"I'm nervous as hell," Garth Brooks announced during a press conference Friday afternoon at Yankee Stadium in New York City. The country music legend was preparing to play the first of two shows at the venue. "If I don't land on my hat at some point during the night," he added, "I'll be happy."
Hours later, dripping with rain and sweat onstage, Brooks brought up his anxiety again. "I always come into this town scared that I can't be myself," he told the crowd, "and I realize that's the only thing you want me to be." It's a classic Garth-ism, an earnest plea for solidarity shrouded in self-deprecation.
It makes sense that unity is a central piece of this singer's platform: by at least one measure, he's the leader of the music consumer's democracy, with more albums sold than any other act during the Nielsen Soundscan era. Brooks exists in an unusual space, more traditional than country's current mainstream, even though his relentless stylistic jumps throughout the Nineties helped create the omnivorous sound of the genre today. Listening now, his discography sounds shockingly retro – riddled with fiddles and pedal steel, comfortable with honkytonk and western swing, and stocked with enough songs about rodeos to satiate an army of cowboys. All these tropes are hard to find on contemporary country radio.
But Brooks also brought an egalitarian breadth to his music, pulling disparate genres into country's orbit with impunity years before many of his peers. In the early Nineties, when traditionalists ruled Nashville, Brooks embraced Billy Joel and Aerosmith, gospel soul ("We Shall Be Free"), Celtic rock ("Ireland") and even Disney ("It's Midnight Cindarella"). Live recordings captured in 1986 find him covering Elton John, Simon & Garfunkel and Bob Seger, next to genre stalwarts like David Allan Coe. These explorations culminated in 1999, when Brooks adopted the persona of an alter-ego, Chris Gaines, and released an album containing a snippet of rap ("Right Now") next to pop-grunge ("Unsigned Letter") and Quiet Storm R&B ("Lost in You").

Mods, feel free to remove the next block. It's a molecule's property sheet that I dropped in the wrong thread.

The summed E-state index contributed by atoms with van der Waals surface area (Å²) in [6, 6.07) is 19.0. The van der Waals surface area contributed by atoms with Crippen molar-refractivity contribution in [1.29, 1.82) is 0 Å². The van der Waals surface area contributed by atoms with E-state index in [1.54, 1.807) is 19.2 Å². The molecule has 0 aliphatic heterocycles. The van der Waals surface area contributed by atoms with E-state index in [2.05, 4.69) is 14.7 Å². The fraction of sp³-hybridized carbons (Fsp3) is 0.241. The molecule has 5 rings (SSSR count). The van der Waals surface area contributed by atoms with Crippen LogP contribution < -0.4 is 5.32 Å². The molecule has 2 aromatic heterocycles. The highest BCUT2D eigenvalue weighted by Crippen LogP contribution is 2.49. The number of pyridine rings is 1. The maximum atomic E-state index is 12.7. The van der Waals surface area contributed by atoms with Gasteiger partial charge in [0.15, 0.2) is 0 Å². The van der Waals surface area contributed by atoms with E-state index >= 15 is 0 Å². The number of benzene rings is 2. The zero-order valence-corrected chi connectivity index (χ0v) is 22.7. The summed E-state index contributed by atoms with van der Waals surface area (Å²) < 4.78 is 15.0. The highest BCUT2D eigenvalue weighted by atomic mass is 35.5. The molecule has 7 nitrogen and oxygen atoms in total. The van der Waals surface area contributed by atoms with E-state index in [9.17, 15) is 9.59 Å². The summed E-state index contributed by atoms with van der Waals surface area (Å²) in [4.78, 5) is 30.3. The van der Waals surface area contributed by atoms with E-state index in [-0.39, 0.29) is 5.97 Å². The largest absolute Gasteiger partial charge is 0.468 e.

The Chris Gaines project sold fewer copies than any other album Brooks put out during the Nineties, but no one would bat an eye if it came out of Nashville today. Years later, country has finally caught up to Brooks. When he released Man Against Machine in 2014 – his first studio LP since 2001 – he was no longer in his genre's sonic vanguard.
His show at Yankee Stadium reflected his new position: he dabbled in extremes – rave-ups ("Ain't Going Down (Til The Sun Comes Up)" and rowdy fiddle workouts ("Callin' Baton Rouge") – but always returned to the middle: sure-footed power ballads, predictable and entirely comforting.
Brooks works with the gusto of a motivational speaker – his trademark headset microphone leaves both hands free to pump and gesticulate, and in his favorite stance, his arms are spread wide, allowing him to exude joy and bask in it. He cheers and exhorts and sings until he's out of breath, at which point he often celebrates by letting off a jubilant yell – part whoop, part growl – of irrepressibility. His seven-piece band follows his lead with incessant smiles and foot-stomping zeal. Fiddle player Jimmy Mattingly joined his boss in a run around the stage's outer ring – leading the crowd through the wave – that left both panting into their mics.
If there was a consistent theme during the night other than the expanse and longevity of Brooks' catalog, it was love. The singer brought up the recent shooting in Dallas, grouped it with the tragic killings that took place in Orlando and Paris, and posited love as "our only hope." When the crowd started a "U-S-A" chant, he gently pushed it in a more inclusive direction: "People here in the U.S.A. and all over the world love one another." Later he noted, "Let's recognize our differences and realize they are our strengths."
His three superb backing singers, each voice distinct in harmony, represent the musical embodiment of Brooks' secular preaching. They beamed rays of uplift into one song after another – surging through "People Loving People," bringing the fire and brimstone to "Thunder Rolls" and "How Do I Live Without You," which came during a too-short but still hard-hitting mid-set appearance by the singer Trisha Yearwood (who also happens to be Brooks' wife). Yearwood romped through a few hits, and her vim seemed to energize Brooks, who returned with a searing rendition of "Shameless" (originally by Billy Joel). Here again the backup singers proved invaluable, adding an incendiary echo to Brook's declaration of all-consuming infatuation.
Brooks made it through the evening without landing on his hat, and as the night came to a close with a series of encores, he confidently ditched his band to play hits alone on acoustic guitar. He marveled at how far he had come – "I can't believe this thing started in a little 25-person saloon in Oklahoma" – and honored his New York audience yet again by covering Joel's "Piano Man." He added one more plaudit for good measure: "Thanks for treating me like one of you!"